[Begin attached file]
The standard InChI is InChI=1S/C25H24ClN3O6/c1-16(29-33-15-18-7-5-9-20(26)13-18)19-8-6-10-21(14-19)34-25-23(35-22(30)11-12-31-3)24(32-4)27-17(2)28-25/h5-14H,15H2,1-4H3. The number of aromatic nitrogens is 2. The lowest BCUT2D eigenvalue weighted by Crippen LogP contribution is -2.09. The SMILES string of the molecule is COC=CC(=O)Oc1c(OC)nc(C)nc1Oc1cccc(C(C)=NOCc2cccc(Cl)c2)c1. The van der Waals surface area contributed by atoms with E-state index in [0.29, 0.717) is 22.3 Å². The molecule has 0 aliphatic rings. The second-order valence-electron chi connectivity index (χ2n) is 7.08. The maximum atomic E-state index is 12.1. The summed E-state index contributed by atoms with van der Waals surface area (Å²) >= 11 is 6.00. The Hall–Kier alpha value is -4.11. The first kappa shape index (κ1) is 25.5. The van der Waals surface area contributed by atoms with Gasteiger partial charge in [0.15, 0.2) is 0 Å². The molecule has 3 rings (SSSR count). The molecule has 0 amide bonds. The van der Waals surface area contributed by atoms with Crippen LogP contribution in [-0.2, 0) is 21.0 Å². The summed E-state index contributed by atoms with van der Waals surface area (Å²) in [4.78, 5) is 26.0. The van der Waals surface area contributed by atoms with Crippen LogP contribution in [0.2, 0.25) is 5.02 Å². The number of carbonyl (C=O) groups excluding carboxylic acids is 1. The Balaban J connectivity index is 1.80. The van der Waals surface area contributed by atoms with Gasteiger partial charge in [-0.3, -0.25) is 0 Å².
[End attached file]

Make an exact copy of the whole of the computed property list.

The standard InChI is InChI=1S/C25H24ClN3O6/c1-16(29-33-15-18-7-5-9-20(26)13-18)19-8-6-10-21(14-19)34-25-23(35-22(30)11-12-31-3)24(32-4)27-17(2)28-25/h5-14H,15H2,1-4H3. The number of aromatic nitrogens is 2. The lowest BCUT2D eigenvalue weighted by Crippen LogP contribution is -2.09. The SMILES string of the molecule is COC=CC(=O)Oc1c(OC)nc(C)nc1Oc1cccc(C(C)=NOCc2cccc(Cl)c2)c1. The van der Waals surface area contributed by atoms with E-state index in [0.29, 0.717) is 22.3 Å². The molecule has 0 aliphatic rings. The second-order valence-electron chi connectivity index (χ2n) is 7.08. The maximum atomic E-state index is 12.1. The summed E-state index contributed by atoms with van der Waals surface area (Å²) >= 11 is 6.00. The Hall–Kier alpha value is -4.11. The first kappa shape index (κ1) is 25.5. The van der Waals surface area contributed by atoms with Gasteiger partial charge in [0.15, 0.2) is 0 Å². The molecule has 3 rings (SSSR count). The molecule has 0 amide bonds. The van der Waals surface area contributed by atoms with Crippen LogP contribution in [-0.2, 0) is 21.0 Å². The summed E-state index contributed by atoms with van der Waals surface area (Å²) in [4.78, 5) is 26.0. The van der Waals surface area contributed by atoms with Crippen LogP contribution in [0.2, 0.25) is 5.02 Å². The number of carbonyl (C=O) groups excluding carboxylic acids is 1. The Balaban J connectivity index is 1.80. The van der Waals surface area contributed by atoms with Gasteiger partial charge in [-0.3, -0.25) is 0 Å².